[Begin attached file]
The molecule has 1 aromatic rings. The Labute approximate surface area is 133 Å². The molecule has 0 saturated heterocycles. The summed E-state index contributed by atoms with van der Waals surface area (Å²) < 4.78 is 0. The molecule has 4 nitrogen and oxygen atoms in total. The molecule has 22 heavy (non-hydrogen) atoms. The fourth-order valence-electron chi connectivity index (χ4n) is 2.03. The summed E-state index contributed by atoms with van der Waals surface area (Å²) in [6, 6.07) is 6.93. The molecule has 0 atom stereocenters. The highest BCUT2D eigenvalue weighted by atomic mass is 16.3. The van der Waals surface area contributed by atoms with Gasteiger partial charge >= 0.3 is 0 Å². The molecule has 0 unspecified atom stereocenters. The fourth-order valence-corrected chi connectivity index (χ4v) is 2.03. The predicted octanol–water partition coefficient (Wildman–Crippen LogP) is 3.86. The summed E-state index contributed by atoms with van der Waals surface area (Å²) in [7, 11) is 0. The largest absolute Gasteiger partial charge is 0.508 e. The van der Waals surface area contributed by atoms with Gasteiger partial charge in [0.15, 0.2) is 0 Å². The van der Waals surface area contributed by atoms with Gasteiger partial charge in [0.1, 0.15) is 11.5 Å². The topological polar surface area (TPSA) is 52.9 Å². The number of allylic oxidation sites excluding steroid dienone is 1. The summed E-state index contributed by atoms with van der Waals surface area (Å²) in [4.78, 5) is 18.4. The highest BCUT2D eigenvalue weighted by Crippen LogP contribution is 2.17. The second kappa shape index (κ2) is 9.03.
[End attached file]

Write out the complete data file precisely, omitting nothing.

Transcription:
The molecule has 1 aromatic rings. The Labute approximate surface area is 133 Å². The molecule has 0 saturated heterocycles. The summed E-state index contributed by atoms with van der Waals surface area (Å²) < 4.78 is 0. The molecule has 4 nitrogen and oxygen atoms in total. The molecule has 22 heavy (non-hydrogen) atoms. The fourth-order valence-electron chi connectivity index (χ4n) is 2.03. The summed E-state index contributed by atoms with van der Waals surface area (Å²) in [6, 6.07) is 6.93. The molecule has 0 atom stereocenters. The highest BCUT2D eigenvalue weighted by atomic mass is 16.3. The van der Waals surface area contributed by atoms with Gasteiger partial charge >= 0.3 is 0 Å². The molecule has 0 unspecified atom stereocenters. The fourth-order valence-corrected chi connectivity index (χ4v) is 2.03. The predicted octanol–water partition coefficient (Wildman–Crippen LogP) is 3.86. The summed E-state index contributed by atoms with van der Waals surface area (Å²) in [7, 11) is 0. The largest absolute Gasteiger partial charge is 0.508 e. The van der Waals surface area contributed by atoms with Gasteiger partial charge in [0.15, 0.2) is 0 Å². The van der Waals surface area contributed by atoms with Gasteiger partial charge in [0.1, 0.15) is 11.5 Å². The topological polar surface area (TPSA) is 52.9 Å². The number of allylic oxidation sites excluding steroid dienone is 1. The summed E-state index contributed by atoms with van der Waals surface area (Å²) in [4.78, 5) is 18.4. The highest BCUT2D eigenvalue weighted by Crippen LogP contribution is 2.17. The second kappa shape index (κ2) is 9.03.